Using a paid third party app is the easiest and fastest way to enable NTFS write support on Mac without formatting NTFS drives to a compatible file system. Although costing a little money, they offer high reliability, fast write speed, excellent compatibility, and free technical support, which you probably won't get from free NTFS drivers for Mac.
iBoysoft NTFS for Mac is one of the best. It provides fast macOS NTFS write and file transferring speed. You won't feel any difference between using a Microsoft NTFS drive on Mac and other macOS-supported formats. And now, it also supports writing to NTFS on Mac with M1, M1 Pro, and M1 Max chips.
Best NTFS for Mac by iBoysoft
- Read and write NTFS volumes on Mac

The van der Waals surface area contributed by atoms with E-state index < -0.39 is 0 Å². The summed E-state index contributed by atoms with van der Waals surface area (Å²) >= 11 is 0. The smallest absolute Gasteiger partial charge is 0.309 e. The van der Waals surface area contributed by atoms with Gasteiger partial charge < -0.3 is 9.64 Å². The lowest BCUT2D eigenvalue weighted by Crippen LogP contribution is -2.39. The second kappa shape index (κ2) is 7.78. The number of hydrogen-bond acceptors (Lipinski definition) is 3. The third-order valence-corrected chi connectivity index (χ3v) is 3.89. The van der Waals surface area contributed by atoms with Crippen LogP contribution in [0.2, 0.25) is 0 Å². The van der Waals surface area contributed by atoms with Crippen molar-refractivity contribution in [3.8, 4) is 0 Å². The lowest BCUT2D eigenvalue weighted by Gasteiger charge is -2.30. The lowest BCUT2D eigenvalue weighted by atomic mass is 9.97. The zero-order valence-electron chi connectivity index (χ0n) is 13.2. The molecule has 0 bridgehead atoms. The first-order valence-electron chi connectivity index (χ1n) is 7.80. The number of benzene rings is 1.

- Mount and unmount NTFS volumes
- Repair NTFS file system errors
- Erase data on NTFS disks
- List and open all attached external drives
- Reformat other file systems to NTFS
- Support macOS 12/11/10.15/10.14/10.13
- Compatible with Apple M1, M1 Pro, and M1 Max Mac
Read-only & risk-free
There is a tutorial video about how to read NTFS on Mac and gain Mac NTFS write access with iBoysoft NTFS for Mac.
Steps to read and write to NTFS on Mac:
1. Free download and install iBoysoft NTFS for Mac on Mac.
2. Connect your NTFS drive to your Mac computer.
3. After your drive is mounted successfully, you can access NTFS disk on Mac and read/write NTFS files. If necessary, you'll be asked to install an NTFS driver by iBoysoft and enable System Extensions to gain full disk access.
There is a free-trail version of iBoysoft NTFS for Mac. Don't lose this chance to experience its excellent performance to write to NTFS on macOS for free.
Option 2. Gain Mac NTFS support via free but complicated NTFS driver